It would be great for fans and neutrals if it does turn in to a toe-to-toe slugfest, with both teams just running it from everywhere. My worry is that the Welsh players will panic as they're not used to winning games when they concede more than 20-25 points at test level, and the flaky Welsh psyche will curtail their ambition/ability to risk it, particularly if the crowd gets jittery which is frustratingly common. On the other hand, if they're 6 points down with 5 minutes to play, and the crowd gets behind them, that home advantage can be better than any other atmosphere in world rugby in terms of intimidation.

The scrums can be an advantage for Wales, particularly from the bench. Wyn Jones and Tomas Francis are at least as good, if not better, scrummagers than the starting props. Francis on at 50, Jones on around 70, and if Scotland are struggling or get themselves in a scrum 5 situation, that could be curtains. That said, I'd rather the lineout was a liability for Scotland, as I think a weak scrum can be mitigated to an extent. There's so much pressure on a hooker, if there's a breakdown in fluidity at the lineout, and if he can't hear the call, those few seconds throwing in can become hellish, and it only gets worse with anticipation. It would also be something quite different for Wales to actively look for touch from kicks, but I don't think they will change this tactic, even if Hogg can rip them apart. We'll see if they mix it up from the start, or adapt if it's going pearshaped. Wales have picked a pack that should produce a good maul, but I liked Toolis in the autumn, Barclay's a pest (potential yellow card pest though), and J Gray is a sublime player.

Having left these boards for a while (agree with the other posters that they were ruined by a select few), apologies for the length, but thought I'd get it all out of the way. In theory, this could be one of the greatest games of running rugby the championship has seen, but how often do such games live up to their billing? Hogg is your Shane Williams, and so Wales cannot shut him down completely, they just have to hope they can stifle him. I don't think Huw Jones is fantastic, I think that our centres have better all round games and might be able to get something out of him with ball in hand, but he is a fantastic finisher and a clear threat.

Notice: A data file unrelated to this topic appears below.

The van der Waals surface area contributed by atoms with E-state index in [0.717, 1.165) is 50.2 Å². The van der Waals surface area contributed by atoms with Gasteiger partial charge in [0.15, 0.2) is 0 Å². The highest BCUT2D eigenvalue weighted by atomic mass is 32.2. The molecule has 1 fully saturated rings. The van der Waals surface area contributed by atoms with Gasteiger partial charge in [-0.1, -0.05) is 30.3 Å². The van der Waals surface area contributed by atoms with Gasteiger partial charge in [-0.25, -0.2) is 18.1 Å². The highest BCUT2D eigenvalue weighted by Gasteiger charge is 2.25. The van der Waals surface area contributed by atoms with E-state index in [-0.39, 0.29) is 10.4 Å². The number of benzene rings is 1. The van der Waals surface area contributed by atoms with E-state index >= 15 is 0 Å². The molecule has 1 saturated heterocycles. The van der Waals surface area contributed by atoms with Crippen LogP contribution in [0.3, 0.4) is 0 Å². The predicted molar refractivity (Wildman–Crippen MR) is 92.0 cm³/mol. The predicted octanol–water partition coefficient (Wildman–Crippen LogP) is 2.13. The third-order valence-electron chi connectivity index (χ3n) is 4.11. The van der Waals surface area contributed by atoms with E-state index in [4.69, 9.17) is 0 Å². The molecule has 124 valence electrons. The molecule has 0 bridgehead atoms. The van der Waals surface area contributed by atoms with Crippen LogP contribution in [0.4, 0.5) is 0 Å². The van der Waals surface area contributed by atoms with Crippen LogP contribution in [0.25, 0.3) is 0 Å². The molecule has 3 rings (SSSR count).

One final point on your centres - Scotland surely have the best depth of centres of any of the 6Ns, some truly brilliant players. What has happened to Mark Bennett and Matt Scott? Didn't the former recently come back from injury? Do Scotland fans think they will ever make it on the test stage again, not least because of the Scottish depth, but also injury/form permitting?

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Post by IanBru on Thu 01 Feb 2018, 4:11 pm

Thanks for that Miaow - that's really excellent!
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Post by overlordofthewest on Thu 01 Feb 2018, 4:15 pm

Any suggestions about where would be best to watch the game in Edinburgh? Here til Monday and with the better half, looking for nice and busy with a good rugby atmosphere!
Cheers in advance

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Post by Mad for Chelsea on Thu 01 Feb 2018, 4:15 pm

Good post miaow.

Bennett has only just come back from a long injury lay-off with Edinburgh. He's in the 6N squad, but I expect he'll sit out at least the first few rounds and in fact be sent back to Edinburgh for match practise. If Dunbar and Taylor get fit, or Harris does really well, we probably won't see him for the tournament.

Scott's also been out with injuries, and hasn't been playing much at all for Gloucester, though he did play in the Anglo-Welsh last week-end. Rumours are that they're letting him go (on his way to Edinburgh). Not in the squad.

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Post by Tattie Scones RRN on Thu 01 Feb 2018, 4:17 pm

miaow wrote:As for the game, much of what has been said is fair. Predictions are limited in that a lot of the variables appear to be up in the air.

If I had to focus on one strand that might be the deciding factor, I'd say it would be the old coaching adage of 'accuracy'; specifically, if the new players in the Welsh set-up can minimise the number of mistakes they make, I would say the advantage sits with Wales.

This might seem obvious enough, but I think it's a key point for the Scotland game. It's not just new players who are coming in to the side here, but new units - most notably the backrow, back three, and to a lesser extent the midfield. The latter feels relevant as what works for the Scarlets may not work in test rugby.